• Dan Stackhouse

Body Image, Identity and the Commodification of Beauty

Updated: Apr 8, 2020

The default position in our culture is to identify with our bodies and to judge others by their appearance. Why? We did not choose our physical form or sex –– relatively little about the way we look is a choice we make as individuals. Whether it’s your genetically-determined body-shape, your sex, the relative size of certain body parts or any other divergences from "the norm", we draw a lot of our identity and who we are as people from our bodies. Does this help us or hurt us?

I think it hurts us, deeply, and I want to make the argument that we can consciously choose a healthier path.

We all identify with our bodies, it’s just a fact for the majority of us. We are told we have more or less value based on our appearance, but we don’t choose what we look like or earn that value. For the most part, those who are praised for having high-value bodies don’t work for it, or at the very least those people had a BIG head-start or even aid from substances or surgery, yet all around us are subtle (and no-so-subtle) messages about how you can “work for it”. The implication is often that if you don’t have a body that's up to that standard then you’re lazy and less worthy of love and respect. Media of all types exacerbates this entire problem by pushing “perfection” in our faces constantly as a means to sell us the lie that we are inadequate or wrong for being divergent from this objective standard of what a “good” body is.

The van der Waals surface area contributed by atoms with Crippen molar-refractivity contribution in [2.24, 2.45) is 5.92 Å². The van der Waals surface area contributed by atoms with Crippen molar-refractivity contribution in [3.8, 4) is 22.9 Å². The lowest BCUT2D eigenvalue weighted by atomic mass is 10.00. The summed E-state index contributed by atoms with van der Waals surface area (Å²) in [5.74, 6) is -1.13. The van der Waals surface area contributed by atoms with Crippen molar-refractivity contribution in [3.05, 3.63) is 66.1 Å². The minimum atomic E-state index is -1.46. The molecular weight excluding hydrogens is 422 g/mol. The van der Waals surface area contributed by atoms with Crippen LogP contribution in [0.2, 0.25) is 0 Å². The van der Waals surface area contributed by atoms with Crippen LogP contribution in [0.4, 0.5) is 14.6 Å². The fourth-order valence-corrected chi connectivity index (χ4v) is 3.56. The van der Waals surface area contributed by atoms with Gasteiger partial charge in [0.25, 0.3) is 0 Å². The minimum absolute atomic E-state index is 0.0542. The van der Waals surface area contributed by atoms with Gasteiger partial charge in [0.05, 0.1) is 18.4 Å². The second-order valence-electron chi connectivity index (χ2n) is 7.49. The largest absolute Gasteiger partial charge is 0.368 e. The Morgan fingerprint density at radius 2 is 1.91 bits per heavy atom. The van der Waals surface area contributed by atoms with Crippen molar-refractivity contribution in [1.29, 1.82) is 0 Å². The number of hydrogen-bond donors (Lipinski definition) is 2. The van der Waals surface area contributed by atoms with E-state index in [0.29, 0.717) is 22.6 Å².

Why is this standard practice? Because it makes MONEY. Our capitalist culture is centered around profit, and we’ve let it get in the way of us loving ourselves.